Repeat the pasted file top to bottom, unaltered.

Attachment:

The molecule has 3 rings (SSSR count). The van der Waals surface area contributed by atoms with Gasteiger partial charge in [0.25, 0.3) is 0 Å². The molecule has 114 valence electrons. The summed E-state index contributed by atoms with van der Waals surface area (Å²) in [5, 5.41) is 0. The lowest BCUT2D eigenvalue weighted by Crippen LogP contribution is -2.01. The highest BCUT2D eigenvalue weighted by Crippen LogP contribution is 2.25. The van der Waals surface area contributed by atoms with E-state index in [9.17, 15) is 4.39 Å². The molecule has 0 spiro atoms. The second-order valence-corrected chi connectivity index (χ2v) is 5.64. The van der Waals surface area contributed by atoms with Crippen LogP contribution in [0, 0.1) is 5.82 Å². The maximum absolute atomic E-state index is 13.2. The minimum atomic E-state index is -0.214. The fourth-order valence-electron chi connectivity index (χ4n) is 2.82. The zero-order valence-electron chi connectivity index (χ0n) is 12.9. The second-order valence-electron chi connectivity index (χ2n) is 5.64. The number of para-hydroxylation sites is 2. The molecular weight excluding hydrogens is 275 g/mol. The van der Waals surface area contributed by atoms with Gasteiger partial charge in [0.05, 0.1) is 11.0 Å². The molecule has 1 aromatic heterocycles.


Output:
The molecule has 3 rings (SSSR count). The van der Waals surface area contributed by atoms with Gasteiger partial charge in [0.25, 0.3) is 0 Å². The molecule has 114 valence electrons. The summed E-state index contributed by atoms with van der Waals surface area (Å²) in [5, 5.41) is 0. The lowest BCUT2D eigenvalue weighted by Crippen LogP contribution is -2.01. The highest BCUT2D eigenvalue weighted by Crippen LogP contribution is 2.25. The van der Waals surface area contributed by atoms with E-state index in [9.17, 15) is 4.39 Å². The molecule has 0 spiro atoms. The second-order valence-corrected chi connectivity index (χ2v) is 5.64. The van der Waals surface area contributed by atoms with Crippen LogP contribution in [0, 0.1) is 5.82 Å². The maximum absolute atomic E-state index is 13.2. The minimum atomic E-state index is -0.214. The fourth-order valence-electron chi connectivity index (χ4n) is 2.82. The zero-order valence-electron chi connectivity index (χ0n) is 12.9. The second-order valence-electron chi connectivity index (χ2n) is 5.64. The number of para-hydroxylation sites is 2. The molecular weight excluding hydrogens is 275 g/mol. The van der Waals surface area contributed by atoms with Gasteiger partial charge in [0.05, 0.1) is 11.0 Å². The molecule has 1 aromatic heterocycles.